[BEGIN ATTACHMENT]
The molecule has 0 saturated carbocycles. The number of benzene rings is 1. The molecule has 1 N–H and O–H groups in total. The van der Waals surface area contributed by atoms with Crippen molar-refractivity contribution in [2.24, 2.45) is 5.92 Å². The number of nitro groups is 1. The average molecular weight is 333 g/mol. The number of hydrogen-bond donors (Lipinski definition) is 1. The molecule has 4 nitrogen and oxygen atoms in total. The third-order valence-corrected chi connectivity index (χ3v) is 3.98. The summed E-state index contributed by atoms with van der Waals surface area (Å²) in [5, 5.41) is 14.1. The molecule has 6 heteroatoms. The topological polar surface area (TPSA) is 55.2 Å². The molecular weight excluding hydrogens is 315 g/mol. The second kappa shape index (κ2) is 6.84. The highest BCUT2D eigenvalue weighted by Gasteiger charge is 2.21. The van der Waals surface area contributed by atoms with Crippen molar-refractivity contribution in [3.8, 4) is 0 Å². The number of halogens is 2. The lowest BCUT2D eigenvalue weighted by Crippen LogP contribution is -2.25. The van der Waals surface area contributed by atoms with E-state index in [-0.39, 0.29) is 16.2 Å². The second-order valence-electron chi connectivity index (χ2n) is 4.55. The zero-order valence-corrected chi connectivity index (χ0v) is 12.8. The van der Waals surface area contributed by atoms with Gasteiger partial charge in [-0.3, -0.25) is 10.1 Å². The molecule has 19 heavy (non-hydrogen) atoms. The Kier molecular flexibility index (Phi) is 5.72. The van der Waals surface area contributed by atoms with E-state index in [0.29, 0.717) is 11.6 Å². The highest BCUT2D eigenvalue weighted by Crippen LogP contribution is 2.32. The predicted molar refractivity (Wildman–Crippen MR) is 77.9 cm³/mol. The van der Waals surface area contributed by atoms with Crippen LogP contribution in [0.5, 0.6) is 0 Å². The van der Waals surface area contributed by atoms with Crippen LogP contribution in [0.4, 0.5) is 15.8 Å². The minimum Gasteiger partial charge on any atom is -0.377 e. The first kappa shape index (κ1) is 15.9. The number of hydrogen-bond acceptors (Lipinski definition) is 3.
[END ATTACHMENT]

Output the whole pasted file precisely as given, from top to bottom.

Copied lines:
The molecule has 0 saturated carbocycles. The number of benzene rings is 1. The molecule has 1 N–H and O–H groups in total. The van der Waals surface area contributed by atoms with Crippen molar-refractivity contribution in [2.24, 2.45) is 5.92 Å². The number of nitro groups is 1. The average molecular weight is 333 g/mol. The number of hydrogen-bond donors (Lipinski definition) is 1. The molecule has 4 nitrogen and oxygen atoms in total. The third-order valence-corrected chi connectivity index (χ3v) is 3.98. The summed E-state index contributed by atoms with van der Waals surface area (Å²) in [5, 5.41) is 14.1. The molecule has 6 heteroatoms. The topological polar surface area (TPSA) is 55.2 Å². The molecular weight excluding hydrogens is 315 g/mol. The second kappa shape index (κ2) is 6.84. The highest BCUT2D eigenvalue weighted by Gasteiger charge is 2.21. The van der Waals surface area contributed by atoms with Crippen molar-refractivity contribution in [3.8, 4) is 0 Å². The number of halogens is 2. The lowest BCUT2D eigenvalue weighted by Crippen LogP contribution is -2.25. The van der Waals surface area contributed by atoms with E-state index in [-0.39, 0.29) is 16.2 Å². The second-order valence-electron chi connectivity index (χ2n) is 4.55. The zero-order valence-corrected chi connectivity index (χ0v) is 12.8. The van der Waals surface area contributed by atoms with Gasteiger partial charge in [-0.3, -0.25) is 10.1 Å². The molecule has 19 heavy (non-hydrogen) atoms. The Kier molecular flexibility index (Phi) is 5.72. The van der Waals surface area contributed by atoms with E-state index in [0.29, 0.717) is 11.6 Å². The highest BCUT2D eigenvalue weighted by Crippen LogP contribution is 2.32. The predicted molar refractivity (Wildman–Crippen MR) is 77.9 cm³/mol. The van der Waals surface area contributed by atoms with Crippen LogP contribution in [0.5, 0.6) is 0 Å². The van der Waals surface area contributed by atoms with Crippen LogP contribution in [0.4, 0.5) is 15.8 Å². The minimum Gasteiger partial charge on any atom is -0.377 e. The first kappa shape index (κ1) is 15.9. The number of hydrogen-bond acceptors (Lipinski definition) is 3.